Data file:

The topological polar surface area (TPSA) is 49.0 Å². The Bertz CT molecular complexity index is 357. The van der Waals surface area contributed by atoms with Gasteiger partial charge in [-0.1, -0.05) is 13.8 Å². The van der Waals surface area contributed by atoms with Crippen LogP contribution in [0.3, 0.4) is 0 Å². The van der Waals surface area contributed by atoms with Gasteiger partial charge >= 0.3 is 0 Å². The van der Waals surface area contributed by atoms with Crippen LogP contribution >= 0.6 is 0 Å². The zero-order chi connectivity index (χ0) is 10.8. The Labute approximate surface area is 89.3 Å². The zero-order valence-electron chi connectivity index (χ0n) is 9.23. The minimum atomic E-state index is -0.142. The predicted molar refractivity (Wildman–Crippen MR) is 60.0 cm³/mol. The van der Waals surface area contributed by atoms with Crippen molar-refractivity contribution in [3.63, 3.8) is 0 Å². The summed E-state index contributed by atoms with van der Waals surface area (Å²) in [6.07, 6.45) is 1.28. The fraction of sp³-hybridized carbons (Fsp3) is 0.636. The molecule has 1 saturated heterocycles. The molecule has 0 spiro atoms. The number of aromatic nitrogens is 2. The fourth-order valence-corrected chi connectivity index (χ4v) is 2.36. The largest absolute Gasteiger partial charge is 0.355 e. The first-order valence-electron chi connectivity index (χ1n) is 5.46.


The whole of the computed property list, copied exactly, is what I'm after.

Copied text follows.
The topological polar surface area (TPSA) is 49.0 Å². The Bertz CT molecular complexity index is 357. The van der Waals surface area contributed by atoms with Gasteiger partial charge in [-0.1, -0.05) is 13.8 Å². The van der Waals surface area contributed by atoms with Crippen LogP contribution in [0.3, 0.4) is 0 Å². The van der Waals surface area contributed by atoms with Gasteiger partial charge >= 0.3 is 0 Å². The van der Waals surface area contributed by atoms with Crippen LogP contribution >= 0.6 is 0 Å². The zero-order chi connectivity index (χ0) is 10.8. The Labute approximate surface area is 89.3 Å². The zero-order valence-electron chi connectivity index (χ0n) is 9.23. The minimum atomic E-state index is -0.142. The predicted molar refractivity (Wildman–Crippen MR) is 60.0 cm³/mol. The van der Waals surface area contributed by atoms with Crippen molar-refractivity contribution in [3.63, 3.8) is 0 Å². The summed E-state index contributed by atoms with van der Waals surface area (Å²) in [6.07, 6.45) is 1.28. The fraction of sp³-hybridized carbons (Fsp3) is 0.636. The molecule has 1 saturated heterocycles. The molecule has 0 spiro atoms. The number of aromatic nitrogens is 2. The fourth-order valence-corrected chi connectivity index (χ4v) is 2.36. The largest absolute Gasteiger partial charge is 0.355 e. The first-order valence-electron chi connectivity index (χ1n) is 5.46.